HUNTINGTON PARK — These are accounts of five of the 30 brutality claims filed against the Huntington Park Police Department in 1984 and 1985. During those two years, the 30-member department had the highest frequency of brutality claims among 11 municipal police departments in the Southeast/Long Beach area.
Officer Henry F. Batterton was chasing a speeding van last Aug. 10 when he saw orange muzzle flashes coming from the driver's side of the van.
Batterton radioed for help, saying he was being shot at. Other officers joined in the car chase that ended with a collision and a desperate footrace down Live Oak Street.
As residents stirred in their sleep, four officers fired 31 shots at Jose Silva Coria, the van's driver. When the officers handcuffed the critically wounded man just before 2 a.m., he was unarmed.
Batterton was interviewed later that morning by sheriff's investigators. According to their report, Batterton repeatedly said that "when he saw the muzzle flashes" during the chase, he had "flashbacks" to a similar 1983 car chase and shooting. In that chase, Batterton shot and killed a suspect in a jewelry store robbery who had fired at him.
As a result of the shooting, Coria lost the use of his right arm and has not worked since. A Mexican citizen, Coria painted cars in a Santa Monica body shop. In March, he filed suit in Superior Court against the city and the four officers, seeking an unspecified amount of damages.
Coria, 25, was tried last month in Norwalk Superior Court on charges of attempted murder and assaulting a police officer with a firearm. In his testimony, he said he did not have a gun and never fired at Officer Batterton. On June 18, a jury found him innocent.
The night he was shot, Coria watched the Dodgers beat the Reds 3-1 at Dodger Stadium, then rode a bus to Santa Monica to get his van. He was on his way home to his wife and two sons in Huntington Park when he was pulled over at Florence and Santa Fe avenues by Batterton. Coria had been driving erratically and the rear of his 1973 Chevrolet van had no license plates, Batterton testified at Coria's trial.
When the officer approached the van, Coria sped away. Batterton went after him.
While pursuing Coria, Batterton testified, he saw "muzzle flashes" in the driver's side window of Coria's van. Batterton said he believed that he was being "set up" because during the chase, Coria repeatedly turned around in the driver's seat to look back at the officer.
Other police officers took up the pursuit. After traveling less than two miles, Coria crashed into a parked car on Live Oak Street. Crouching behind the driver's side door of his cruiser, Batterton drew his gun and repeatedly ordered Coria to "freeze."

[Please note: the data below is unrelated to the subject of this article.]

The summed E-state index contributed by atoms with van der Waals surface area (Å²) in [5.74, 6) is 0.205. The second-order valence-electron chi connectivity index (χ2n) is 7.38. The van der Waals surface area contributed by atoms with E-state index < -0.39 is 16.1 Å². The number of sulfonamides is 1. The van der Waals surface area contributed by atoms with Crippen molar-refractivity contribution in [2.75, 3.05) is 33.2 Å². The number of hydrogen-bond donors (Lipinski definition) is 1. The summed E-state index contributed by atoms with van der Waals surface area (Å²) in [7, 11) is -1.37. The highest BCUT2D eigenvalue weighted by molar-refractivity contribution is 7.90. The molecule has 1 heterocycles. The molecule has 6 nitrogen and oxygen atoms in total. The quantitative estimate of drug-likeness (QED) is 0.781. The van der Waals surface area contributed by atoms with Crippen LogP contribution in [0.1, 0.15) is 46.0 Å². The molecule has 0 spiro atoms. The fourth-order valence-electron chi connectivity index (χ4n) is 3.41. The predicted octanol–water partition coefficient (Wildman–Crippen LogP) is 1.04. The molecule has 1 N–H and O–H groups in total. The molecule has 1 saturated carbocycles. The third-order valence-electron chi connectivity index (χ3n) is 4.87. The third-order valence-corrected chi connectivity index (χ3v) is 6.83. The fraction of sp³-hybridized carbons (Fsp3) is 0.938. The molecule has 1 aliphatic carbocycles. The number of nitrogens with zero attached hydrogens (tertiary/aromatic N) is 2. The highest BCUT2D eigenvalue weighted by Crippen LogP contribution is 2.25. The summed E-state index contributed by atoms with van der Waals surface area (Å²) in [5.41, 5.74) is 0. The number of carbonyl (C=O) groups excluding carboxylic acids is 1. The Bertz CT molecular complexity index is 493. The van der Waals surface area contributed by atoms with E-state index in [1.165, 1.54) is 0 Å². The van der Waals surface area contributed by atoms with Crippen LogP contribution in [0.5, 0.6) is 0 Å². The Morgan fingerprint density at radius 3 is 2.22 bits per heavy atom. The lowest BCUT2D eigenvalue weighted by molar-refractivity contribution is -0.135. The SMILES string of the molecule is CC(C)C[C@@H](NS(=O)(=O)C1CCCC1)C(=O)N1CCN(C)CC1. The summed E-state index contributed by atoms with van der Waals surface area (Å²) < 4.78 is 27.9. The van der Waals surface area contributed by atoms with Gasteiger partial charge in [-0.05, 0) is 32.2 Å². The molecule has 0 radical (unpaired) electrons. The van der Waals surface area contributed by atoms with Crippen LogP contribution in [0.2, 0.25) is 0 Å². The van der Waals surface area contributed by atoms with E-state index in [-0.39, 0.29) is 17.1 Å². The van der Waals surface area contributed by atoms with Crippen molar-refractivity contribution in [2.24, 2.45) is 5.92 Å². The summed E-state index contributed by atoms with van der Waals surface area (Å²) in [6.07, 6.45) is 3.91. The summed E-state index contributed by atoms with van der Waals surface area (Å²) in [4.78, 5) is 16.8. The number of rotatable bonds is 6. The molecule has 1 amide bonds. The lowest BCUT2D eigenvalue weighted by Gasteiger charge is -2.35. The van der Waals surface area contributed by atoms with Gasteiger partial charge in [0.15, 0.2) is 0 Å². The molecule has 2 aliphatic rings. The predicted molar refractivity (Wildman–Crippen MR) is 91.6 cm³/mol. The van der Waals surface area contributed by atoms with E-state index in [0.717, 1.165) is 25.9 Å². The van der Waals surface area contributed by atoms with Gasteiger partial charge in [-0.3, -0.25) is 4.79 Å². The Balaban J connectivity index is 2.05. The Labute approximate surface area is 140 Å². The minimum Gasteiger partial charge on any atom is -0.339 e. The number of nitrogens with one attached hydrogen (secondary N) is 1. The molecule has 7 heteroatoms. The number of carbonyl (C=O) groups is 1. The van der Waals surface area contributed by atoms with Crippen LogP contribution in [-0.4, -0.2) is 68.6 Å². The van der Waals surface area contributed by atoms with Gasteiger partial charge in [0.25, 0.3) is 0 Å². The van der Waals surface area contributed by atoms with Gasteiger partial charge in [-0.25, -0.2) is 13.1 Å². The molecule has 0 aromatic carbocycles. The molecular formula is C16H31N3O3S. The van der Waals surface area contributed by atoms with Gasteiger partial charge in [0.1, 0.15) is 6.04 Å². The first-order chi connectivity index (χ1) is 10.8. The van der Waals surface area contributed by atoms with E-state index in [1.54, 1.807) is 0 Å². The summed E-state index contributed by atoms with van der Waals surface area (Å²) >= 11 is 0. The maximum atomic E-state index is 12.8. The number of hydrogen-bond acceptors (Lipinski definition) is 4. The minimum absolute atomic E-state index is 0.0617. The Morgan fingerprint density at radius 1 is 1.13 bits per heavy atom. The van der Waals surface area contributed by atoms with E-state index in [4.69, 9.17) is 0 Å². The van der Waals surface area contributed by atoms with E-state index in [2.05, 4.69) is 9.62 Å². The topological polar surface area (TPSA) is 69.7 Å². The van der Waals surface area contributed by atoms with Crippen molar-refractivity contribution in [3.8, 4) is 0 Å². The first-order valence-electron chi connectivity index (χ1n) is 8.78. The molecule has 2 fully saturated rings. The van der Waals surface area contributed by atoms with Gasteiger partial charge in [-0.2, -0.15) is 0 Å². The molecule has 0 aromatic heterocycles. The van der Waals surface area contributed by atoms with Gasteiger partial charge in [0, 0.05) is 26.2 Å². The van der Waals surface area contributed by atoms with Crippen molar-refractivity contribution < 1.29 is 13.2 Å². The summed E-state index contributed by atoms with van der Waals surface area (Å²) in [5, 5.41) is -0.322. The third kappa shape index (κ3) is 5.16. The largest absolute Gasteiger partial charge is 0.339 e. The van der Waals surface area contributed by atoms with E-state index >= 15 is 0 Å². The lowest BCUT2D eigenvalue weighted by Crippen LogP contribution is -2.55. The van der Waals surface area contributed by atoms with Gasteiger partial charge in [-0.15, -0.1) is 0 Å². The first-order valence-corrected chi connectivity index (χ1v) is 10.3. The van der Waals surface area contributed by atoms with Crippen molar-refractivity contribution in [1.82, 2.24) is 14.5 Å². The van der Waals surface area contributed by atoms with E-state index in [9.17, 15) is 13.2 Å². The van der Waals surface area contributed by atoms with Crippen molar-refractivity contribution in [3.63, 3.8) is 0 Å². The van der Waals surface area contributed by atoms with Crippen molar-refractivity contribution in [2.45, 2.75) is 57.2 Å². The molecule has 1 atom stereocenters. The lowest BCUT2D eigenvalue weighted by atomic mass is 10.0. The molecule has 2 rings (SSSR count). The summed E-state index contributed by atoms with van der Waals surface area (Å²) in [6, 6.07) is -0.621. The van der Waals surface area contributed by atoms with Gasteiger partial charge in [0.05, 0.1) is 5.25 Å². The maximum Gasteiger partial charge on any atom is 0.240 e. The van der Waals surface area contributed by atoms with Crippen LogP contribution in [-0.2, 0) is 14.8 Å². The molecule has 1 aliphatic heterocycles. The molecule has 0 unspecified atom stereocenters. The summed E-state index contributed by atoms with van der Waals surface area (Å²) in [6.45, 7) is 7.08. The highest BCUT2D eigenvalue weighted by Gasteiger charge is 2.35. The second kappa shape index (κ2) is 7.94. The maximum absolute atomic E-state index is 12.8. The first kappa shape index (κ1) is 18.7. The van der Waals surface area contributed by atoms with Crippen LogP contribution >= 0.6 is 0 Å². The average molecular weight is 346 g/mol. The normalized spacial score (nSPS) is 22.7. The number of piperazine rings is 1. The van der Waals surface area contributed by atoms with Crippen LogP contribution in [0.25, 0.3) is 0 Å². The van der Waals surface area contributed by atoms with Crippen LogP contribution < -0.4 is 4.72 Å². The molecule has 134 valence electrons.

Coria ignored the orders and began to get out of the van. According to Batterton's testimony, Coria was in a semi-crouch and his right hand, which was near his waist, was obscured.
Batterton fired six shots at Coria, who fell backward and then ran. Batterton testified that the reason he fired was "to protect my safety and the safety of others, and the fact that I was scared." He said he felt that two of his shots hit Coria.
Officer Carlos J. Nuguez arrived as Batterton ordered Coria to "freeze," according to Sheriff's Department reports. Two other officers--Antonio Luna and Thomas L. Martin --arrived as Batterton began firing at Coria. They all opened fire.
Nuguez testified that he fired six shots because he believed that there had been an exchange of fire between Batterton and Coria, and because Coria was in an apparent "combat stance" and appeared to have "a two-hand hold of a gun." Luna said he fired six shots because he felt that Batterton was in danger. And Martin fired six shots because Coria had both hands clasped together in front of his hips and "I was afraid he was going to kill me," he testified.
The officers reloaded and chased Coria, with Batterton firing five more times and Martin twice, before Coria collapsed on a porch.
6 Bullets in Victim
Ten shots struck the van and others hit three houses on Live Oak Street. One slug entered a bedroom window and struck a wall. A woman who was asleep in the bedroom at the time was not hurt. Six of the .357 magnum bullets hit Coria--in the chest, shoulder, both arms, left leg and right foot.
All four officers used .357 magnums and police said they did not determine whose shots hit Coria. In testimony, Batterton said he handcuffed Coria then dragged him by the arms toward the street.
Sheriff's deputies went through Coria's van and found no gun or shells. A gunshot-residue test on the van was inconclusive and no evidence of gunpowder residue was found on Coria's shirt. Police were unable to conduct similar tests on Coria because he was undergoing emergency treatment at Martin Luther King Jr. Hospital.